The following are serial extracts from the soon-to-be-published memoirs of Donald Hicks a young detective with the Metropolitan police’s H Division who worked alongside others to investigate the Whitechapel murders of 1888; those carried out, it was believed, by the infamous Jack the Ripper.
30th November 1888. The Astoria, Whitechapel.
We visited the Astoria eight times these last two weeks and although Mr. Cream was prone to severe bouts of melancholy following his wife’s eloping with the dwarf, we did enjoy each other’s company whenever his face cracked a smile. On rare occasions he felt well enough to show me his half-respectable trick of taking two kidneys from the kitchen, skewering each with surgical knives he had about his person and pretending they was dancing legs. A sight to behold! It became most entertaining to others at the club and Mr. Cream would often oblige his admirers at much detriment to our own “together” time until they had had enough and he crumpled into his seat beside me without so much as a word.
When nothing else could be thought of to say or do we occupied ourselves with talk about the mysterious Ripper. One such discussion surrounded the true identity of the item which accompanied a recent letter supposedly written by the man himself. The letter signed “From Surbiton” was received by accident at the address of the detestable perma-fried junkie Sherlock Holmes. It came with a small box in which was discovered the crook of an arm preserved in spirits of wine. Whilst Mr. Cream was of the popular view that the gruesome find belonged to the unfortunate fourth victim Miss Eddowes I knew this to be nonsense since the crooks of her arms were the only parts of the poor woman not used to redecorate Mitre Square and were now kept safe under lock and key.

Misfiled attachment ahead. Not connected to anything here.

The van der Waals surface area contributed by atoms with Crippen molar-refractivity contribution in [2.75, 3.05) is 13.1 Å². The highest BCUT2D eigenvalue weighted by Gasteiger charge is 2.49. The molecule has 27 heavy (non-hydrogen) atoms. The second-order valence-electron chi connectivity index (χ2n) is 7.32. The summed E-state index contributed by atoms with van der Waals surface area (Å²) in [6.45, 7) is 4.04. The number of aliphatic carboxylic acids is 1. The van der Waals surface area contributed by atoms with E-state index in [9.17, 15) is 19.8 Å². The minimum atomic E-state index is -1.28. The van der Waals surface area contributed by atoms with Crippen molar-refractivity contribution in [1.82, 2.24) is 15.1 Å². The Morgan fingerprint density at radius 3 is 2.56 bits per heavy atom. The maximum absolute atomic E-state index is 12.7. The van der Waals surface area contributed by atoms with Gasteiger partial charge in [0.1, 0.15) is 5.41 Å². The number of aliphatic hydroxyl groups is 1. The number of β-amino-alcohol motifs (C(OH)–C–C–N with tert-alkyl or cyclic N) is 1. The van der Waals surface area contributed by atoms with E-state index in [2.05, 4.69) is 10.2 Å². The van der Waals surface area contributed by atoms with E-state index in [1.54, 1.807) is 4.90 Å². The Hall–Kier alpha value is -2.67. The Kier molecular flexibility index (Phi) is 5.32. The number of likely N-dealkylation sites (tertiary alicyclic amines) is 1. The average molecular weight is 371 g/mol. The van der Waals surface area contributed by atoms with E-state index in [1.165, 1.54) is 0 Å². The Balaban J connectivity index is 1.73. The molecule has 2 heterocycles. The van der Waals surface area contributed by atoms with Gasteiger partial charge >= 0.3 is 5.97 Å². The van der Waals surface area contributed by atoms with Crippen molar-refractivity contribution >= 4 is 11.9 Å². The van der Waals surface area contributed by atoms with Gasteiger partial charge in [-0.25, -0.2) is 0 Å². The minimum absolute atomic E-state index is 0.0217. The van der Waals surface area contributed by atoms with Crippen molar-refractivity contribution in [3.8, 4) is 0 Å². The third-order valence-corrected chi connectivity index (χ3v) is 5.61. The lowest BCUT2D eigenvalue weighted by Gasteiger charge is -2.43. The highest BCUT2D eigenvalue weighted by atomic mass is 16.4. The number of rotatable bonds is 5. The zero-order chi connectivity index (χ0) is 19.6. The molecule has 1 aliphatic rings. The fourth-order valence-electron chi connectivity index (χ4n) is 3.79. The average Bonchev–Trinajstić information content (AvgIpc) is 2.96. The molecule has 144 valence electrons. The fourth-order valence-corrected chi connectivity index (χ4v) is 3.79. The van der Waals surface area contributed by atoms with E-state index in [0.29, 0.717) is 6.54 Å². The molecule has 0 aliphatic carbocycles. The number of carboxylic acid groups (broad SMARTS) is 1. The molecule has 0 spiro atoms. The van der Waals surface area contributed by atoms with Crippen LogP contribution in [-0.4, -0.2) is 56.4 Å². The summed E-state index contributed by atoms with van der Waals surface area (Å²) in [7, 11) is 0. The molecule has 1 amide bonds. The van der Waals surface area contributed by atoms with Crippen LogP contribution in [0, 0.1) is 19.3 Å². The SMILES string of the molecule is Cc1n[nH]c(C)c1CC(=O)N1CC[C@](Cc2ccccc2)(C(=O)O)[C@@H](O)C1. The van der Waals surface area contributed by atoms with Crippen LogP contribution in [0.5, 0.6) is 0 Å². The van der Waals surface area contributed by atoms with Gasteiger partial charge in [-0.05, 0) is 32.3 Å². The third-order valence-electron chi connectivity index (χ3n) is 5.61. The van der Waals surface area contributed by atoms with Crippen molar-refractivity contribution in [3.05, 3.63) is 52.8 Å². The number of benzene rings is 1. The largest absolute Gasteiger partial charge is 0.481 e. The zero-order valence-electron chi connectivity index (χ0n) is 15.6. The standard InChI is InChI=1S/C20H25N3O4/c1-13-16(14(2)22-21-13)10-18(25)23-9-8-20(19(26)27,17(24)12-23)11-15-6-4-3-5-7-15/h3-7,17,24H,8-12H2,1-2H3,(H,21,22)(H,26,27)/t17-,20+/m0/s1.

While conversations with Mr. Cream became increasingly laboured, I would notice from the corner of my eye the oddly intriguing Mr. Isaacs who fixed me in his regard for sometimes hours at a time with a faint smile turning up the corners of his mouth. I soon considered him as much a mystery as the East End murderer. Despite the avid interest which I still believe came from his familiarity of me, I felt no longer threatened but a degree of pity for this man who while obviously wealthy beyond my wildest dreams had evidently very few friends and might even have been considered a loner. Thankfully, my concern for the man went unnoticed by Mr. Cream, whose mood this evening reached a new low and whose physical condition had undergone change enough that he was now communicating with me only by a series of blinks.
TO BE CONTINUED...